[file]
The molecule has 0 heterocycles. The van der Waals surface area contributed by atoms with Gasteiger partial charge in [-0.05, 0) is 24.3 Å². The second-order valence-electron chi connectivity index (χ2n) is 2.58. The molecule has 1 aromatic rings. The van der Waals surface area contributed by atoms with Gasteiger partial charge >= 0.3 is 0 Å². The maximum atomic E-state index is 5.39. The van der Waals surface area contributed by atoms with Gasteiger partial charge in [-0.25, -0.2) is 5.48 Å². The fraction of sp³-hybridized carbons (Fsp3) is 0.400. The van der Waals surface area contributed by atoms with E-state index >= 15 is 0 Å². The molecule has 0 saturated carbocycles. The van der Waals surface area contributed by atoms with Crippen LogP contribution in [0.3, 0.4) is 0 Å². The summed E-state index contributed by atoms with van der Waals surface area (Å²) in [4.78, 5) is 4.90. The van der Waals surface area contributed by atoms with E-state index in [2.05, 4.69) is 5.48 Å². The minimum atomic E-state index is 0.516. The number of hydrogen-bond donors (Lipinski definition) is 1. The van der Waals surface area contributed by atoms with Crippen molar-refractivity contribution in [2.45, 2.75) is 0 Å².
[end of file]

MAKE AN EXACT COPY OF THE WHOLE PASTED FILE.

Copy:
The molecule has 0 heterocycles. The van der Waals surface area contributed by atoms with Gasteiger partial charge in [-0.05, 0) is 24.3 Å². The second-order valence-electron chi connectivity index (χ2n) is 2.58. The molecule has 1 aromatic rings. The van der Waals surface area contributed by atoms with Gasteiger partial charge >= 0.3 is 0 Å². The maximum atomic E-state index is 5.39. The van der Waals surface area contributed by atoms with Gasteiger partial charge in [-0.25, -0.2) is 5.48 Å². The fraction of sp³-hybridized carbons (Fsp3) is 0.400. The van der Waals surface area contributed by atoms with E-state index >= 15 is 0 Å². The molecule has 0 saturated carbocycles. The van der Waals surface area contributed by atoms with Crippen LogP contribution in [0.3, 0.4) is 0 Å². The summed E-state index contributed by atoms with van der Waals surface area (Å²) in [4.78, 5) is 4.90. The van der Waals surface area contributed by atoms with E-state index in [2.05, 4.69) is 5.48 Å². The minimum atomic E-state index is 0.516. The number of hydrogen-bond donors (Lipinski definition) is 1. The van der Waals surface area contributed by atoms with Crippen molar-refractivity contribution in [2.45, 2.75) is 0 Å².